Congratulations Dr. Polk!


Thermites are a class of energetic materials that has been widely used for welding, breaching, and enhancing pyrotechnics and explosives. Significant research has been conducted on thermites, investigating methods of generating higher heats of reaction, faster reaction speeds, and increasing gas generation. However, little work has been done on low gas producing or minimally expanding thermite formulations. Thermites with these properties could be used in previously untapped fields, such as sealed vessels and space applications where sustained heat, low gas, and minimal expansion are required to reduce mechanical stresses or additional pressure generation.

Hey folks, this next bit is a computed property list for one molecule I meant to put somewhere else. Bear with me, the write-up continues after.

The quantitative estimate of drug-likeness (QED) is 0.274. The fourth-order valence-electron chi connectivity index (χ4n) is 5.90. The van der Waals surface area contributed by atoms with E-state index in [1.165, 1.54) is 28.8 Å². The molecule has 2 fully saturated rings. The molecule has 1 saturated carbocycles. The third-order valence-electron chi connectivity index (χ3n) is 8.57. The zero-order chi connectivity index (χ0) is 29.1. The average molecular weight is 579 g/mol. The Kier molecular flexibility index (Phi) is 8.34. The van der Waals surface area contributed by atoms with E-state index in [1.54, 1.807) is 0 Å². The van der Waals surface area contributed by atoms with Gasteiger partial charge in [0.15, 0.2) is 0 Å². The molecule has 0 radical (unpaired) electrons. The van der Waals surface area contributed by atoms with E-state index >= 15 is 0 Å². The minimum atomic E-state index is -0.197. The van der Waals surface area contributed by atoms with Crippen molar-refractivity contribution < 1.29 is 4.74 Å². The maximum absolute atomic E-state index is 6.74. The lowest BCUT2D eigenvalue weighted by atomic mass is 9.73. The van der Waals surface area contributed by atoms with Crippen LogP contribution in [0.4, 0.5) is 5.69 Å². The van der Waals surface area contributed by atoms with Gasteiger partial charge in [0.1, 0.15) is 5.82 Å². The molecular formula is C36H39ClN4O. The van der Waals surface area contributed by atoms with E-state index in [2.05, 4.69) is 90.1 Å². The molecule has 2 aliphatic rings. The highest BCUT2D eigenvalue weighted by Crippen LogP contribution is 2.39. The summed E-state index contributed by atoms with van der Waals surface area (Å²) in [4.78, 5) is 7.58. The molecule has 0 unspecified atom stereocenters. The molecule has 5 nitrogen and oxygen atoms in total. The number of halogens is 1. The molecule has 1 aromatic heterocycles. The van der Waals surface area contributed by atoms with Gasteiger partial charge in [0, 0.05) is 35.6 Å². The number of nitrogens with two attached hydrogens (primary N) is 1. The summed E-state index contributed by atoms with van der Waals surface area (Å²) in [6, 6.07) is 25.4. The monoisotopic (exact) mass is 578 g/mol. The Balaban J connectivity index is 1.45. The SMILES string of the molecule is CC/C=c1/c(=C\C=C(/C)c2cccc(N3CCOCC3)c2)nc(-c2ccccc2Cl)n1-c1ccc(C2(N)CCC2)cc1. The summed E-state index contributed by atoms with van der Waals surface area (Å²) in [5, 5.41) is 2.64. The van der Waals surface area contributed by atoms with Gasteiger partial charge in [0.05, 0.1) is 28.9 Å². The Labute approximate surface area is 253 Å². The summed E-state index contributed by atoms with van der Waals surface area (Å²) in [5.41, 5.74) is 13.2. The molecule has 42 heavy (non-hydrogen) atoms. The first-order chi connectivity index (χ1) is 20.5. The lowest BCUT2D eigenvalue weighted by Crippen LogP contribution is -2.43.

In this project I investigated composite metal fuels, and their subsequent involvement in titanium dioxide-based thermite formulations. An in-depth evaluation of the microstructure and ignition properties of aluminum – zirconium composite fuels prepared by arrested reactive milling (ARM) produced several candidates for inclusion in the low gas producing thermite. The aluminum, zirconium, and titanium dioxide thermites were formulated using ARM, and loose milled powders were characterized for microstructure and ignition properties. Following this, the effect of compaction on the burn properties of these thermites was investigated by laser-igniting compressed pellets. This knowledge was transferred to an application, where the most suitable non-expanding thermite was utilized as a heat source for biological decontamination in a sealed vessel. The effectiveness of the thermite as a decontamination method was tested against Bacillus atrophaeus spores. The resulting data showed complete inactivation of all spores, with no damage to the sealed vessel during reaction.